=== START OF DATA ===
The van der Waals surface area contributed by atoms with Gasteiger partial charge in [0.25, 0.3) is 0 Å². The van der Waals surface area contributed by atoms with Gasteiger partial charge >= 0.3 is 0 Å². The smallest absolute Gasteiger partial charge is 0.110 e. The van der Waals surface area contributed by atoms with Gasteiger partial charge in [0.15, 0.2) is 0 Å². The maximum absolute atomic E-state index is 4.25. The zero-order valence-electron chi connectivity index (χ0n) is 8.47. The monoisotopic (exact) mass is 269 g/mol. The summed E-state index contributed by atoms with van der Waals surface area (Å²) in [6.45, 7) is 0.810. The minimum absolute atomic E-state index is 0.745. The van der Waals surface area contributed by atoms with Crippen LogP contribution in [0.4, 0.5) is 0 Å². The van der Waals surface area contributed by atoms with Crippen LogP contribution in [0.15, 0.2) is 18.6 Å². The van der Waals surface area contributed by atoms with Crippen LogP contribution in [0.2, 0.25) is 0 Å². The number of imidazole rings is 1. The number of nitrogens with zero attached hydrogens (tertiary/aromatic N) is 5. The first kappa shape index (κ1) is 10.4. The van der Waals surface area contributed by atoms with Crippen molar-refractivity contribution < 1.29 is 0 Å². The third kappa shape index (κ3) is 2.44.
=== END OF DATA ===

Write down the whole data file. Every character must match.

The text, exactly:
The van der Waals surface area contributed by atoms with Gasteiger partial charge in [0.25, 0.3) is 0 Å². The van der Waals surface area contributed by atoms with Gasteiger partial charge >= 0.3 is 0 Å². The smallest absolute Gasteiger partial charge is 0.110 e. The van der Waals surface area contributed by atoms with Gasteiger partial charge in [0.15, 0.2) is 0 Å². The maximum absolute atomic E-state index is 4.25. The zero-order valence-electron chi connectivity index (χ0n) is 8.47. The monoisotopic (exact) mass is 269 g/mol. The summed E-state index contributed by atoms with van der Waals surface area (Å²) in [6.45, 7) is 0.810. The minimum absolute atomic E-state index is 0.745. The van der Waals surface area contributed by atoms with Crippen LogP contribution in [0.4, 0.5) is 0 Å². The van der Waals surface area contributed by atoms with Crippen LogP contribution in [0.15, 0.2) is 18.6 Å². The van der Waals surface area contributed by atoms with Crippen LogP contribution in [0.2, 0.25) is 0 Å². The number of imidazole rings is 1. The number of nitrogens with zero attached hydrogens (tertiary/aromatic N) is 5. The first kappa shape index (κ1) is 10.4. The van der Waals surface area contributed by atoms with Crippen molar-refractivity contribution < 1.29 is 0 Å². The third kappa shape index (κ3) is 2.44.